NH Voter Fraud Under Scrutiny as New Investigator Takes Over
CONCORD (AP) — Voting rights and potential fraud remain politically charged issues in New Hampshire, but the state's new elections investigator said he's ignoring the partisan divide and focusing on his job.
The hiring of Orville "Bud" Fitch by the secretary of state's office comes as Republican lawmakers have increasingly sought to tighten voter registration and other election laws. The Republican-led Legislature included the new investigator position to enforce election laws in the state budget, and it passed legislation requiring the secretary of state's office to look into cases in which address verification letters sent to voters are returned by the postal service as undeliverable.
Fitch said he was confident in his ability to get the job done and "to provide professional and thorough work."
"I'm at this point required to be and glad to be a completely nonpartisan public servant doing this work," Fitch said Monday. "I think those I've had the pleasure of working with, I've earned a fairly positive reputation with them."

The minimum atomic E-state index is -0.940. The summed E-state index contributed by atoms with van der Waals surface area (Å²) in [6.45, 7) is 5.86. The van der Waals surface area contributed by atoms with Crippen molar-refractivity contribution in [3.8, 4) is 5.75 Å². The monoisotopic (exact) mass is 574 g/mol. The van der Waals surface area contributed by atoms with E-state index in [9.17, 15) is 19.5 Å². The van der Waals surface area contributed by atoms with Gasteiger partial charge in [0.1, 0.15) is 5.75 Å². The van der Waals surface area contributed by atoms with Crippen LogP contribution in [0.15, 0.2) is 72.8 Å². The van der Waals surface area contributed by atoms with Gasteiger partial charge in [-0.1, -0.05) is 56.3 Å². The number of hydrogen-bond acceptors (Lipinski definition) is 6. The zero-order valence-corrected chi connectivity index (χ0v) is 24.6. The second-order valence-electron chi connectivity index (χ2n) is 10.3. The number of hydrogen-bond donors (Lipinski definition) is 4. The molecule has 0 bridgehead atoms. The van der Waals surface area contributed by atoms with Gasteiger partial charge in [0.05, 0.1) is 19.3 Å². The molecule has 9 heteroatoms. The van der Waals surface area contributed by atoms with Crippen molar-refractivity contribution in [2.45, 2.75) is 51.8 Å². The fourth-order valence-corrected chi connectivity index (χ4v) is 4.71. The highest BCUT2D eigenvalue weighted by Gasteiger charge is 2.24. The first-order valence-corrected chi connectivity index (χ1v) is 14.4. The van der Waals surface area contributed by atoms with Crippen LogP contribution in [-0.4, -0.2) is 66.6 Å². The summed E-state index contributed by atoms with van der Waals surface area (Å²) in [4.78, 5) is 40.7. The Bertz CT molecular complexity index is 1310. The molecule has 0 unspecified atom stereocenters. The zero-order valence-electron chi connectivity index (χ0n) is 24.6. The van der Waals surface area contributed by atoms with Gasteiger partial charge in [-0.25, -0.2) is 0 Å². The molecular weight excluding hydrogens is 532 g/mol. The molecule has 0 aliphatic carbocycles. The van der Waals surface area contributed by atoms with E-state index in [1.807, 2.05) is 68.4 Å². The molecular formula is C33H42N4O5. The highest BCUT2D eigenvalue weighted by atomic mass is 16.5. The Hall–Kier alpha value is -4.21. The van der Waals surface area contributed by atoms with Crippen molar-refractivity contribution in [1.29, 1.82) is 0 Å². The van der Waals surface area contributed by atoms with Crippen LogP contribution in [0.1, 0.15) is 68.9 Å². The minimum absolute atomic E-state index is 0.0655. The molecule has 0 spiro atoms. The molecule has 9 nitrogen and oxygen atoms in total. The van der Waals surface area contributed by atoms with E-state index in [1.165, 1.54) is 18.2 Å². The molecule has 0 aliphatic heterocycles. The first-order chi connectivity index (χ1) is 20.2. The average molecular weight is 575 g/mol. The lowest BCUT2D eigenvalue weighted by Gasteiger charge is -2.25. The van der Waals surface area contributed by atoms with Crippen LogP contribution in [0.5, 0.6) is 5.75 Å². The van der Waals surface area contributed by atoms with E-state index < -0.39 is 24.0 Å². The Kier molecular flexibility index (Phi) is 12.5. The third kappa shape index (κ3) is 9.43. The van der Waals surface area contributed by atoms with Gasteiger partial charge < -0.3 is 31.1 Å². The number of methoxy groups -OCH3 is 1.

Fitch, besides spending 15 years in the attorney general's office, served as legal counsel to Republican U.S. Sen. Kelly Ayotte and was appointed by former Democratic Gov. John Lynch to oversee the disbursement of federal stimulus grants.
New Hampshire law allows people who don't take proper identification to the polls to vote if they fill out affidavits swearing their identities and domiciles. The secretary of state's office then sends letters to the addresses given, requiring voters to verify their addresses by returning postcards to the state. Part of Fitch's job will be to further investigate in cases in which those postcards aren't returned or the letters come back.
A new state law that took effect in September requires voters who move to the state within 30 days of an election to provide proof that they intend to stay, but Democrats have challenged it in court, arguing it presents confusing, unnecessary and intimidating hurdles to voting. And Fitch's new boss, Secretary of State Bill Gardner, a Democrat, has been criticized for his participation on President Donald Trump's commission investigating voter fraud.
Trump, a Republican, created the Presidential Advisory Commission on Election Integrity in May to investigate his unsubstantiated claims that millions of people voted illegally in 2016. Democrats have blasted the commission as a biased panel determined to curtail voting rights.